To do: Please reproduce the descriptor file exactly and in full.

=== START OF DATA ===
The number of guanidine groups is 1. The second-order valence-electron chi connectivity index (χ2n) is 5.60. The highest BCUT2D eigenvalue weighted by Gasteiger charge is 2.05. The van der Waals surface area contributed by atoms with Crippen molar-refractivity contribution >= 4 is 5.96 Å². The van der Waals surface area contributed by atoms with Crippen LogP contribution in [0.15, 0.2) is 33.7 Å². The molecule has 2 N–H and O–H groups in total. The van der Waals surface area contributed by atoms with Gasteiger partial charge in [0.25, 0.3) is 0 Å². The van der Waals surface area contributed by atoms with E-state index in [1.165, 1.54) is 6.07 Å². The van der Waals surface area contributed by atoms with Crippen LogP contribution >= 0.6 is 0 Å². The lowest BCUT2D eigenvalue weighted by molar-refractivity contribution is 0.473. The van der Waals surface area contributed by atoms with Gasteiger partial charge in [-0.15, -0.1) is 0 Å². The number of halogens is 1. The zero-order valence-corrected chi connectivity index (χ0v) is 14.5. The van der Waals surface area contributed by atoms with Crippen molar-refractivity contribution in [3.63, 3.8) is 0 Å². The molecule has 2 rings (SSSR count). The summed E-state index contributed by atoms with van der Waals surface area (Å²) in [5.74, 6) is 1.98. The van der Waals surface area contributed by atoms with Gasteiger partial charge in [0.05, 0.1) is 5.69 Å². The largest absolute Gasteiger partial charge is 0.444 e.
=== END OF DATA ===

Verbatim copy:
The number of guanidine groups is 1. The second-order valence-electron chi connectivity index (χ2n) is 5.60. The highest BCUT2D eigenvalue weighted by Gasteiger charge is 2.05. The van der Waals surface area contributed by atoms with Crippen molar-refractivity contribution >= 4 is 5.96 Å². The van der Waals surface area contributed by atoms with Crippen LogP contribution in [0.15, 0.2) is 33.7 Å². The molecule has 2 N–H and O–H groups in total. The van der Waals surface area contributed by atoms with Gasteiger partial charge in [0.25, 0.3) is 0 Å². The van der Waals surface area contributed by atoms with E-state index in [1.165, 1.54) is 6.07 Å². The van der Waals surface area contributed by atoms with Crippen LogP contribution >= 0.6 is 0 Å². The lowest BCUT2D eigenvalue weighted by molar-refractivity contribution is 0.473. The van der Waals surface area contributed by atoms with Gasteiger partial charge in [-0.15, -0.1) is 0 Å². The number of halogens is 1. The zero-order valence-corrected chi connectivity index (χ0v) is 14.5. The van der Waals surface area contributed by atoms with Crippen molar-refractivity contribution in [3.63, 3.8) is 0 Å². The molecule has 2 rings (SSSR count). The summed E-state index contributed by atoms with van der Waals surface area (Å²) in [5.74, 6) is 1.98. The van der Waals surface area contributed by atoms with Gasteiger partial charge in [0.05, 0.1) is 5.69 Å². The largest absolute Gasteiger partial charge is 0.444 e.